Sharing the Legos: It’s time to put aside personal interests, biases
We live in a special place – I think we all know that. I think we also know that to ensure a flourishing future our regional economy needs to remain strong and become more resilient. To me this means less seasonal dependency, more diversified industries, density where it belongs and more digital.
So, how do we create that better future? My answer is more working together, more shared decisions and less constituency thinking. Often, we do a good job of that. Sometimes we fall short. Sometimes we let fear of change get the better of our judgment and our need to collaborate.
Molly Graham, who was instrumental in Facebook’s hyper-scaling, says teams and organizations that successfully grow do so by adopting a mindset of “sharing their Legos.” In other words, when change is happening, when a new kid comes into the playground, rather than hiding your toys and protecting them, you share them. For community leaders and decision-makers, this means putting aside personal interests, biases and fiefdoms and working toward a better vision for the future together.
There is a rhythm and language for working better together and here is an example of what it looks like: One Columbus.
Our company, Hagerty, is growing rapidly and we needed a second location for a service center. To find the right place, we hired a search firm and told them we wanted a great business climate with a deep pool of talent. But we also wanted an attractive, thriving town and region similar to our HQ in Traverse City and our offices in Ann Arbor and Golden, Colorado, places that people are proud to call home.
Based on those criteria, the firm narrowed a list of 800 communities down to just a few, which we then visited. We ultimately decided on Dublin, Ohio, just outside of Columbus. In retrospect, the decision was easy. The Columbus region is incredibly vibrant. It hums with activity, places to go, things to see and do. Our employees will love living there, as they love living here.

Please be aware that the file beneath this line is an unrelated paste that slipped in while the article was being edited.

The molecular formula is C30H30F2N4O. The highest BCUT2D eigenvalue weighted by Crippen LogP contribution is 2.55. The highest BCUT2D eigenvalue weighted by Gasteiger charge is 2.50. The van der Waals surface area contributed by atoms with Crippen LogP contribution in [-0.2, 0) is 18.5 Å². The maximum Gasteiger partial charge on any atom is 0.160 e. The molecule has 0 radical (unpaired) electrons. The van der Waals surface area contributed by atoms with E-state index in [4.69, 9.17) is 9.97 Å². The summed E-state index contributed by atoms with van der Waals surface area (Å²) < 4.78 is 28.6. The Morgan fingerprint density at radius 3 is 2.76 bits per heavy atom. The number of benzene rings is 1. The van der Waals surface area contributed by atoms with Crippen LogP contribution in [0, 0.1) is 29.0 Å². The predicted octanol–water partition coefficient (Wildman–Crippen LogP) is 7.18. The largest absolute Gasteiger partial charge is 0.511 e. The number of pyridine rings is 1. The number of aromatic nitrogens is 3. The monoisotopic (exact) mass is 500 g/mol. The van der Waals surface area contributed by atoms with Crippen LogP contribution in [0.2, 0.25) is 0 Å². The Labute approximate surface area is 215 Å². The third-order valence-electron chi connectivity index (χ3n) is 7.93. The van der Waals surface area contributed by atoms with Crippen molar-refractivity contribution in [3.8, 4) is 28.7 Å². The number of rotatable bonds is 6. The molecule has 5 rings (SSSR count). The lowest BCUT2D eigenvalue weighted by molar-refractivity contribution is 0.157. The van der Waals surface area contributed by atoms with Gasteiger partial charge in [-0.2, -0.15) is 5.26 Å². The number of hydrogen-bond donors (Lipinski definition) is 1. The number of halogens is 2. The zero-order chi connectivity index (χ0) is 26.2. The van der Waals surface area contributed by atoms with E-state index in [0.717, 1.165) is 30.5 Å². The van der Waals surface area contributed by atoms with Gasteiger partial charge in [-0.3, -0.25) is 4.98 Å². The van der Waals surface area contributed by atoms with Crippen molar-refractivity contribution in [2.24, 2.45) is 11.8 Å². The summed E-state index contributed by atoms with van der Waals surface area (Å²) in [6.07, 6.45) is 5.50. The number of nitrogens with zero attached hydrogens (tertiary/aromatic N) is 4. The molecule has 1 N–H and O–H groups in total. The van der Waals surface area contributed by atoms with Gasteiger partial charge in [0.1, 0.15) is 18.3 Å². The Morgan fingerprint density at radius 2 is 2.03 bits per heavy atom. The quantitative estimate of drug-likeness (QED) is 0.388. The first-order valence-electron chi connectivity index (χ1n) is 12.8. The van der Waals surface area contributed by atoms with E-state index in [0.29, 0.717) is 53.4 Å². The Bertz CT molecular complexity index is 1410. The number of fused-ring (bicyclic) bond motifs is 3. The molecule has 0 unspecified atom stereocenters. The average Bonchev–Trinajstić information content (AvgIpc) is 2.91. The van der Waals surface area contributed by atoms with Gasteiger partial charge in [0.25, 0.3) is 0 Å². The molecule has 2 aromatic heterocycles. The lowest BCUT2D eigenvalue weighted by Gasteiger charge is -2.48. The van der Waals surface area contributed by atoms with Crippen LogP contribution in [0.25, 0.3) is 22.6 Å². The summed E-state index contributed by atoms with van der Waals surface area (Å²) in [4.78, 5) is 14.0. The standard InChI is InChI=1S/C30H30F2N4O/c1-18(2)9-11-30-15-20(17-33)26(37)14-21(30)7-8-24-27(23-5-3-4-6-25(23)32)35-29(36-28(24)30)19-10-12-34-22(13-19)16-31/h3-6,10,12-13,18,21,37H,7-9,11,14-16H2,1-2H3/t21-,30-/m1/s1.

What made the decision even easier was One Columbus, which is their region’s Economic Development Organization, or EDO. Quite simply, they blew us away. They did the big things any good EDO would do – assisting with possible locations, navigating all the local decision-making bodies, and so on. But they also did their homework on our company and our people. They knew every little detail about us. They linked us with people in the community – local officials, realtors, contractors, recruiters and so on – who could help us. They showed us everything the area had to offer as far as housing, schools, universities, and entertainment, and they did it with style – red carpet treatment all the way. Their message as a region quickly became clear: “We want you.” And it made all the difference. Our new location in the Dublin community, just outside of the city, opens later this fall.
We recently hosted a reception in Dublin to announce our timing and plans and One Columbus brought out all the parties involved. County, city, township, business leaders, nonprofits, all stood in that room and celebrated a visible win because they share their Legos. They have a vision, they say “we” and they keep score. Together, they “won” our business.
That’s the kind of coordinated, comprehensive approach Traverse Connect intends to take. But the greatest EDO on the planet won’t be effective if the community doesn’t unify behind it and share a vision of who we are and what we want. Supporting it should be a no-brainer for all of us. But this has not been the case to date.
Recently, for instance, the Grand Traverse County Commission passed a resolution that essentially prevents the county from financially supporting Traverse Connect, our new regional EDO. That’s disappointing because many, many people – including county commissioners and administration – worked hard to create this new entity, and everyone who lives here has a stake in its success. It’s also disappointing because the internet has made it possible for almost any business to relocate or expand here. We need to grab this opportunity. Again, Traverse Connect is our best shot of doing so.
Going forward, our measure of success should be how often we use the word “we,” as in “We did this joint project with the city, county, township or state,” or “OK, we don’t agree with everything that’s been proposed but we’re supporting it anyway because there’s a greater good at stake.” We should also track how well our organizations and leaders work together.
We share this wonderful place. We should also share the task of making it better. Share the Legos, folks. We can do this.
Onward and upward!
McKeel Hagerty is the CEO of Hagerty.